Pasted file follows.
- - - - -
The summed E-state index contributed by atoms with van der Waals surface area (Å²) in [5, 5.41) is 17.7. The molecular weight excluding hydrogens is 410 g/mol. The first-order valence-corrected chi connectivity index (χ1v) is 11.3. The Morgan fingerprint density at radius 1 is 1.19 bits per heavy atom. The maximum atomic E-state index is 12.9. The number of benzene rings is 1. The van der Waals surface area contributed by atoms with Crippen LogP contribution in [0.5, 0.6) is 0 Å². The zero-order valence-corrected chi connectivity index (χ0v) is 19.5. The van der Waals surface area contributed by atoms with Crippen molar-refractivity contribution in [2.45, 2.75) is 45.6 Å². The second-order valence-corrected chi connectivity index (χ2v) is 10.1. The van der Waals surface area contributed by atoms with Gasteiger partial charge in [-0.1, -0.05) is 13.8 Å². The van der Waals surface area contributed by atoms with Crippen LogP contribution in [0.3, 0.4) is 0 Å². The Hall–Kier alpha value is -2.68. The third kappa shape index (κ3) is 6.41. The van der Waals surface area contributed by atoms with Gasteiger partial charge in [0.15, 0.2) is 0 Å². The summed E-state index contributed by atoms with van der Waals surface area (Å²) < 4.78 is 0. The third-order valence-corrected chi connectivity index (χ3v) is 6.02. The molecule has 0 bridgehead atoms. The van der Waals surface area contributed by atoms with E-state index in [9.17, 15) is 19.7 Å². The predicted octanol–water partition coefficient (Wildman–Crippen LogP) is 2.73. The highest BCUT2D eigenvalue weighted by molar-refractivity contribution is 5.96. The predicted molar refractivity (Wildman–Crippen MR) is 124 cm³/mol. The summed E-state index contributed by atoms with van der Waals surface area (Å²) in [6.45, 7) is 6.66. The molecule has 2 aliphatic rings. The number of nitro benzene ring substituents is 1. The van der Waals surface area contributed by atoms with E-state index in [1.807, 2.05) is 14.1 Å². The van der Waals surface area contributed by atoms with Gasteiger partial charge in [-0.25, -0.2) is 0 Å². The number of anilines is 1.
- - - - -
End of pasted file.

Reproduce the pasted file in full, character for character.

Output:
The summed E-state index contributed by atoms with van der Waals surface area (Å²) in [5, 5.41) is 17.7. The molecular weight excluding hydrogens is 410 g/mol. The first-order valence-corrected chi connectivity index (χ1v) is 11.3. The Morgan fingerprint density at radius 1 is 1.19 bits per heavy atom. The maximum atomic E-state index is 12.9. The number of benzene rings is 1. The van der Waals surface area contributed by atoms with Crippen LogP contribution in [0.5, 0.6) is 0 Å². The zero-order valence-corrected chi connectivity index (χ0v) is 19.5. The van der Waals surface area contributed by atoms with Crippen molar-refractivity contribution in [2.45, 2.75) is 45.6 Å². The second-order valence-corrected chi connectivity index (χ2v) is 10.1. The van der Waals surface area contributed by atoms with Gasteiger partial charge in [-0.1, -0.05) is 13.8 Å². The van der Waals surface area contributed by atoms with Crippen LogP contribution in [0.3, 0.4) is 0 Å². The Hall–Kier alpha value is -2.68. The third kappa shape index (κ3) is 6.41. The van der Waals surface area contributed by atoms with Gasteiger partial charge in [0.15, 0.2) is 0 Å². The summed E-state index contributed by atoms with van der Waals surface area (Å²) < 4.78 is 0. The third-order valence-corrected chi connectivity index (χ3v) is 6.02. The molecule has 0 bridgehead atoms. The van der Waals surface area contributed by atoms with E-state index in [9.17, 15) is 19.7 Å². The predicted octanol–water partition coefficient (Wildman–Crippen LogP) is 2.73. The highest BCUT2D eigenvalue weighted by molar-refractivity contribution is 5.96. The predicted molar refractivity (Wildman–Crippen MR) is 124 cm³/mol. The summed E-state index contributed by atoms with van der Waals surface area (Å²) in [6.45, 7) is 6.66. The molecule has 2 aliphatic rings. The number of nitro benzene ring substituents is 1. The van der Waals surface area contributed by atoms with E-state index in [1.807, 2.05) is 14.1 Å². The van der Waals surface area contributed by atoms with Gasteiger partial charge in [-0.25, -0.2) is 0 Å². The number of anilines is 1.